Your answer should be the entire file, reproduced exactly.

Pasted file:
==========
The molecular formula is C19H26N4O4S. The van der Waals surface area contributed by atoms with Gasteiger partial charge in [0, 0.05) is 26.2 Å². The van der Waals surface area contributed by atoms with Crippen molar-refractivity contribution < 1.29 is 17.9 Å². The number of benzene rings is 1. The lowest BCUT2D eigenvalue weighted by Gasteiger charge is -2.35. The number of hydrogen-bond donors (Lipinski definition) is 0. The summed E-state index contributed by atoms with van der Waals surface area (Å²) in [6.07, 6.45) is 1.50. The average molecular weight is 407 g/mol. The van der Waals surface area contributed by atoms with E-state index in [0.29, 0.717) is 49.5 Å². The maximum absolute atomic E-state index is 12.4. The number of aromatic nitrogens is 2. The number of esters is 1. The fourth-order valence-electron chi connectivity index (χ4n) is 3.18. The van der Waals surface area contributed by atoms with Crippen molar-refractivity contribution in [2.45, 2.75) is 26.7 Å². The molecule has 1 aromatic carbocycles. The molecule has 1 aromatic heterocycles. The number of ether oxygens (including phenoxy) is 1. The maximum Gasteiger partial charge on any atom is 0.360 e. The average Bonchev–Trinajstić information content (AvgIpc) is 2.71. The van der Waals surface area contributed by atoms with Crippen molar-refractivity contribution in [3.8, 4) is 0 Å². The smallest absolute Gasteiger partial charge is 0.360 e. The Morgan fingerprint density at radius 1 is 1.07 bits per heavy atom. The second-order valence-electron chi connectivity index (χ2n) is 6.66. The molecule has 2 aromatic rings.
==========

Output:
The molecular formula is C19H26N4O4S. The van der Waals surface area contributed by atoms with Gasteiger partial charge in [0, 0.05) is 26.2 Å². The van der Waals surface area contributed by atoms with Crippen molar-refractivity contribution < 1.29 is 17.9 Å². The number of benzene rings is 1. The lowest BCUT2D eigenvalue weighted by Gasteiger charge is -2.35. The number of hydrogen-bond donors (Lipinski definition) is 0. The summed E-state index contributed by atoms with van der Waals surface area (Å²) in [6.07, 6.45) is 1.50. The average molecular weight is 407 g/mol. The van der Waals surface area contributed by atoms with E-state index in [0.29, 0.717) is 49.5 Å². The maximum absolute atomic E-state index is 12.4. The number of aromatic nitrogens is 2. The number of esters is 1. The fourth-order valence-electron chi connectivity index (χ4n) is 3.18. The van der Waals surface area contributed by atoms with Crippen molar-refractivity contribution in [2.45, 2.75) is 26.7 Å². The molecule has 1 aromatic carbocycles. The molecule has 1 aromatic heterocycles. The number of ether oxygens (including phenoxy) is 1. The maximum Gasteiger partial charge on any atom is 0.360 e. The average Bonchev–Trinajstić information content (AvgIpc) is 2.71. The van der Waals surface area contributed by atoms with Crippen molar-refractivity contribution in [3.8, 4) is 0 Å². The smallest absolute Gasteiger partial charge is 0.360 e. The Morgan fingerprint density at radius 1 is 1.07 bits per heavy atom. The second-order valence-electron chi connectivity index (χ2n) is 6.66. The molecule has 2 aromatic rings.